Lectio Divina: Jn 8:1-11

And Jesus went unto mount Olivet. And early in the morning he came again into the temple, and all the people came to him, and sitting down he taught them. And the scribes and the Pharisees bring unto him a woman taken in adultery: and they set her in the midst, And said to him: Master, this woman was even now taken in adultery. Now Moses in the law commanded us to stone such a one. But what sayest thou? And this they said tempting him, that they might accuse him. But Jesus bowing himself down, wrote with his finger on the ground. When therefore they continued asking him, he lifted up himself, and said to them: He that is without sin among you, let him first cast a stone at her. And again stooping down, he wrote on the ground. But they hearing this, went out one by one, beginning at the eldest. And Jesus alone remained, and the woman standing in the midst. Then Jesus lifting up himself, said to her: Woman, where are they that accused thee? Hath no man condemned thee? Who said: No man, Lord. And Jesus said: Neither will I condemn thee. Go, and now sin no more.

The first striking thing about this is the Pharisees. They have no sense of compassion, care, or concern for her. They treat her not as a person, but as an object to get to Jesus.

The morning of this episode, the woman was probably at least conflicted about her sin. She knew it was wrong. She was a Jew, went to synagogue, listened to the law and the prophets. Maybe she wanted to quit sneaking around with her guy, but you know how hard it is to quit sexual sin. While carrying on her affair, she was terrified of being found out and stoned, and finally this day it happened. She was dragged out of bed, half-naked. She thought she would have stones thrown at her til she dies. But she encountered God, and he is Merciful. He doesn't want to condemn us--he delights in our conversion, and wants us to share in his own blessed life. This man she encounters created her personally to share in his very Life. He doesn't want to throw a rock at her head. He doesn't want blood. In fact, he wants to spill his blood for her. He wants his head enclosed in thorns for her. He wants his flesh flayed off his back for her sake. He loves her. He loves her more than her lover loves her. He loves her more than her mom loves her. He knew she was going to choose to fornicate, and still he willed to create her. She would not exist if he did not choose to love her. This man takes no pleasure in the death of the sinner...he did not want, with even an ounce of his being, to stone her.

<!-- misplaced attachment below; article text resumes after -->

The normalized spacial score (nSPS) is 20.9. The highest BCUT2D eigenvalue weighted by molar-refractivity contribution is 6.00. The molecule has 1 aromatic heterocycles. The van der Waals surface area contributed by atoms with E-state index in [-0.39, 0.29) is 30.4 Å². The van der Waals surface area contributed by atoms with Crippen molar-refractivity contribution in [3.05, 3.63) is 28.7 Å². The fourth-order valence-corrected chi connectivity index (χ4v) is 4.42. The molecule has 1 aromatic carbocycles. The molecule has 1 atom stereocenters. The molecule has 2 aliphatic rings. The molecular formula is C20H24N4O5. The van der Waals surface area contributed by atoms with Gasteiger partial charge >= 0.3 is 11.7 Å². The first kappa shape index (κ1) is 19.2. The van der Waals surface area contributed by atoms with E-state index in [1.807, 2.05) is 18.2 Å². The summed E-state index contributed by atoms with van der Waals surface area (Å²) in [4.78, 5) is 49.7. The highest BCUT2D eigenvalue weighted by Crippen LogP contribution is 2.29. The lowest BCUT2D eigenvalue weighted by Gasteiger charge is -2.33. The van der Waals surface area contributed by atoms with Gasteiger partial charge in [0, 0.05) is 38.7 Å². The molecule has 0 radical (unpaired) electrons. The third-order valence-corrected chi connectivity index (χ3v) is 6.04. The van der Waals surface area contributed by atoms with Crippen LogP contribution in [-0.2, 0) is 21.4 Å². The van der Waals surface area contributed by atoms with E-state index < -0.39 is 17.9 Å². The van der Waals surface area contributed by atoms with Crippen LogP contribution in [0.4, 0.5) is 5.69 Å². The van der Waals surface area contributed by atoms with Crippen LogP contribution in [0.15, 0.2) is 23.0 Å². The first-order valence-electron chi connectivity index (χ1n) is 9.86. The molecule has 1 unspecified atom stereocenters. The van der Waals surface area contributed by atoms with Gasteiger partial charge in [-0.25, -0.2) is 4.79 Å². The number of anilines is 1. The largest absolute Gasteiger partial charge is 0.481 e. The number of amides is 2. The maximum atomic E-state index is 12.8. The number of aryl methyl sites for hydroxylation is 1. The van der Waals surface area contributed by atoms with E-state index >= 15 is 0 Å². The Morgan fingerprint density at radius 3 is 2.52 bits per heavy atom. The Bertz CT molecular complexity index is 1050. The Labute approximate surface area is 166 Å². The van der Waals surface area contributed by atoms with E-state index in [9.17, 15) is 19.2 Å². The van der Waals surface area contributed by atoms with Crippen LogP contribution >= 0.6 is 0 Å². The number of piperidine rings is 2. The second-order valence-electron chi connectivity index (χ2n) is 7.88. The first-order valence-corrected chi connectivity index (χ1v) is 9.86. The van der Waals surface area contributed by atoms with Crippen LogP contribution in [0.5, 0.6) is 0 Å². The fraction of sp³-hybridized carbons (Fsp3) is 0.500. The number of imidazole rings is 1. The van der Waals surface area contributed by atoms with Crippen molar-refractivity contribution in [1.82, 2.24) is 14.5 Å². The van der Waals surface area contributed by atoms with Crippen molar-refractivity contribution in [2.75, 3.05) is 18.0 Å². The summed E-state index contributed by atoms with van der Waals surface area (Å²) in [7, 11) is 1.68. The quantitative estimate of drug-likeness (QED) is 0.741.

I think of this episode as an analogy for confession. We go and tell the priest what we did, and he never condemns us. Jesus is ever waiting in the confessional to hear our faults and has zero desire to condemn us. He's in the confessional waiting for us to come to him. He is patient; he lets us repent all the way until our death.

He wants to heal her. This was assuredly a healing moment for her with nothing to hide behind, probably wearing little, and with admission of her helplessness and sinfulness, she came to the Lord as she was. This is how I must approach him: openly admitting my faults, not hiding behind anything; vulnerable to him.
He does give her one heck of a penance: go, and sin no more. But he did give her the grace to do as he commanded. She was finally free of her sin to which her passion had enslaved her, because she encountered the living God.

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